Yet, the terror that enabled the savage reaction, the pride which naturally went with sending the hundreds of thousands of potential "sacrifices" off to do battle with the nameless, faceless enemy, put America at risk of losing its soul. And that soul is not to be found in battlefields and graveyards of fallen soldiers and their victims, but instead is to be found in the things more and more Americans hate today—big ideas.

The big ideas, like religious freedom for everyone, including Muslims, are in some respects rooted in Christian principles, such as loving (instead of killing) one's enemy, and in the case of freedom of religion were included in the Bill of Rights primarily because the horrific European wars of religion, fought between different brands of Christianity, were fresh on the minds of the founders of the USA.

The Bush regime, while perpetrating one of the most terrible string of war crimes in the history of the nation, using US intelligence services and the US military to kidnap, torture, and murder thousands of innocent people, looked on the United States Constitution as a hateful document, which limited their ability to wage their wars in the most ruthless way possible.

So vicious were the passions that Bush and his regime whipped up in the country, that they created an essential distrust in millions of Americans for what had been the most cherished document, the US Constitution, the very document that the US military and the President take an oath to protect and defend.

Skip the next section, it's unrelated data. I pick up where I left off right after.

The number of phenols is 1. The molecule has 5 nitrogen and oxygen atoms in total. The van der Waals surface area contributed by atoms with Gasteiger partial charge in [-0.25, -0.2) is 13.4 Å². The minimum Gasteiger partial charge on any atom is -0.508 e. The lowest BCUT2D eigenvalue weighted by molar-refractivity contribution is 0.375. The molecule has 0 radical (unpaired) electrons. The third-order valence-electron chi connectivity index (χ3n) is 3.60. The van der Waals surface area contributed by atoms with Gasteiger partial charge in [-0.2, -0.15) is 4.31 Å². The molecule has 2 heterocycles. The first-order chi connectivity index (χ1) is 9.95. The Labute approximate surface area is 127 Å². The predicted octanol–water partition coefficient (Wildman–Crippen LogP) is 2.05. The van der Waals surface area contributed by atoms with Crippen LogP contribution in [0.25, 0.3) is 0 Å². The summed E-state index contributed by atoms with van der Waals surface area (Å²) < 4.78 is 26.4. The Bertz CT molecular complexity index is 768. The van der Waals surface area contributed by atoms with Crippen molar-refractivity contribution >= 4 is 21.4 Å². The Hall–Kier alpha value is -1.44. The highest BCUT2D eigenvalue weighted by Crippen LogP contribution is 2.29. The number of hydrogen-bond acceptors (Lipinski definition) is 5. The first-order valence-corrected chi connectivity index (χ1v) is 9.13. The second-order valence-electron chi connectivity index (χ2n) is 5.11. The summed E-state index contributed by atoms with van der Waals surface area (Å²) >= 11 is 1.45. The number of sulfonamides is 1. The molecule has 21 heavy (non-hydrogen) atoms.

The time has come when the complexities of the world, combined with the deficiencies of understanding on the part of the American people regarding what are the truly important aspects of their traditional national character, are mutating the American soul into a monster, one which can only be fit to serve the interests of a fearful and dangerous empire.

One essential remedy to this threat to the existence of the republic is the return of the basic distrust of "standing armies" and the military that used to be a default position for Americans. Unless we will surrender to the notion that we are all soldiers in the imperial ventures of madmen, we must return to the time when military power is seen as an unfortunate, limited and seldom-used instrument of policy, when all other means have failed.

"A standing military force, with an overgrown Executive will not long be safe companions to liberty."—James Madison

http://www.examiner.com/political-buzz-in-national/worship-of-the-us-mil...

InChristLove
22473
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InChristLove 05/06/11 - 06:49 pm
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Citibank, you just hit a new

Citibank, you just hit a new all time low. Unbelievable.

Every dead solider is mourned because they have sacrificed - not wasted their lives...........and it's not military worship it's called honor, something I fear you know nothing about.

May God Bless our men and women in the armed forces!!

augusta citizen
9398
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augusta citizen 05/06/11 - 09:29 pm
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Citibank, what??? 3 comments

Citibank, what??? 3 comments before yours, one to two sentences each.
Then your comment, "...But I swear the way some of you are acting...cancelling this is amount to supporting Satan himself." You then write 11 paragraphs with links. Um, who is going overboard here? Just saying. How was any other poster "acting"??? By the way "...this is amount to supporting Satan himself" how does amount fit into this sentence?

Riverman1
84272
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Riverman1 05/07/11 - 11:27 am
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I wonder how those advanced

I wonder how those advanced reservations for events at the TEE center are going? About 6 months ago they said they had one event scheduled so far.

LiveAndLetLive
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LiveAndLetLive 05/07/11 - 11:45 am
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I do not often post on here,